What should you talk about?
Preferably you are having this talk before your child has started menstruating or has had sexual contact, but if it is afterward that is okay; you're having the talk now and that is important. Tell them what they should expect in the next few years. Let your child know that you will answer any questions they many have for you. This may be embarrassing, but their questions will tell you a lot about where they are in their sexual development. Plus, they are going to find the answers out somewhere and it is best coming from you not their peers. Having an open dialogue about sex with your child is important to their sexual health and it keeps you in the loop.
Bring out the diagrams and books. (I have linked to a few books to consider.) This can also feel a bit awkward to some people, but knowing about the male and female sexual organs and how they mature is important. Kids are curious about their own bodies and those of the opposite sex, especially when things start to change. If they don't know about intercourse, this is the time to tell them about it; how babies are created; the birth process; the impact babies have on their parents; preventing pregnancy and sexual transmitted diseases; and anything else you find pertinent. During this time be sure to ask your kids if they have any questions and try to answer them as best as you can. If you don't know the answer then find out and get back to them.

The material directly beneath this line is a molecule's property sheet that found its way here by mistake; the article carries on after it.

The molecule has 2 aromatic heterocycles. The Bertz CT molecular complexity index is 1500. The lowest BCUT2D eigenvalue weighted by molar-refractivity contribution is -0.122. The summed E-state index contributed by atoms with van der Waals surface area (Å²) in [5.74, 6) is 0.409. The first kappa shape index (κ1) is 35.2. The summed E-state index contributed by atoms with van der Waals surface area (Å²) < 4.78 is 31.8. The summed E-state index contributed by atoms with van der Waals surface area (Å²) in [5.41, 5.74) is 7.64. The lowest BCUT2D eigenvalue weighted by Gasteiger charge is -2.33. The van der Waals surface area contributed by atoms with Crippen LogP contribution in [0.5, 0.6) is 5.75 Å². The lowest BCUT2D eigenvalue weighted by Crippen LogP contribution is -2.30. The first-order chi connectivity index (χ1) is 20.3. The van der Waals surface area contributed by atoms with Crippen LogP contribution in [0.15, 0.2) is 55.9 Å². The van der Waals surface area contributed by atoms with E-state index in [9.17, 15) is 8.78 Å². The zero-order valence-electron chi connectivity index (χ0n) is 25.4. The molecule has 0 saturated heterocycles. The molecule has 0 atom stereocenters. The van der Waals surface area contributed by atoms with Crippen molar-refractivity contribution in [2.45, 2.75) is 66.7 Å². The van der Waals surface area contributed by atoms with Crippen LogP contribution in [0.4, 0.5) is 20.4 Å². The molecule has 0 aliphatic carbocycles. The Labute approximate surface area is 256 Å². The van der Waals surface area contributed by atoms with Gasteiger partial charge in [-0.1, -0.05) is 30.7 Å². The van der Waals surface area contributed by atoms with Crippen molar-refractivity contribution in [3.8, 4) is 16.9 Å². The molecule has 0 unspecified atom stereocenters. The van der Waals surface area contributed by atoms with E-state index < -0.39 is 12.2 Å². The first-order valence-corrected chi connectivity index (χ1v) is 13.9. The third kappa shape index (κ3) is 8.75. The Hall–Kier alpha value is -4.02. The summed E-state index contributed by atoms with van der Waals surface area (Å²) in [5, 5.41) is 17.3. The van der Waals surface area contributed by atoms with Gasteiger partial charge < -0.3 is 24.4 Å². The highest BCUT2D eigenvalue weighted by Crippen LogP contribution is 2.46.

Talk about the emotional aspect of relationships and sexuality. What makes a good relationship: love, tenderness, honesty, friendship, respect, responsibility, etc. Talk about dating and what is appropriate and inappropriate for children of your child's age. Talk about being able to say "no" if they are uncomfortable. Talk about peer pressure and how it may affect them and how to overcome it.
Have the morality talk. This is your moral view about sex and when it should occur. I have my views, but it is not my place or anyone else's to tell you what to believe in regards to sex. This discussion should happen between you and your child. It is ideal if you and your significant other have the same moral views about sex/relationships and that these principles are seen by your children on a consistent basis. How a relationship is expressed in a child's home is an indicator of how your child will treat/be treated by their significant other later in life.
Remember: This is a dialogue not a one-way, one-time conversation. Keep the conversation open and check-in with your child from time to time.
A few resources from talkingwithkids.org
- When Benjamin Wants To Know: Family Conversations about the "Facts of Life."
- How to Talk to Your Child About Sex.
Eyre, Linda and Richard.
New York: GoldenBooks, 1998.
- It's So Amazing!: A Book about Eggs, Sperm, Birth, Babies, and Families.
Harris, Robie H. Illustrated by Michael Emberley.
Cambridge, MA: Candlewick Press, 1999. (All ages)
- It's Perfectly Normal: Growing Up, Changing Bodies, Sex and Sexual Health.
Harris, Robie H.
Cambridge, MA: Candlewick Press, 1994. (Ages 10 and up)
- Sex Is More Than a Plumbing Lesson: A Parent's Guide to Sexuality Education for Infants Through the Teen Years.
Dallas, TX: Preston Hollow Enterprises, 1990.
A few helpful links...
A great site about talking to your kids about sex, drugs, violence, alcohol, and STDs.
A site with different expert advice and parent forums.
A bit more advice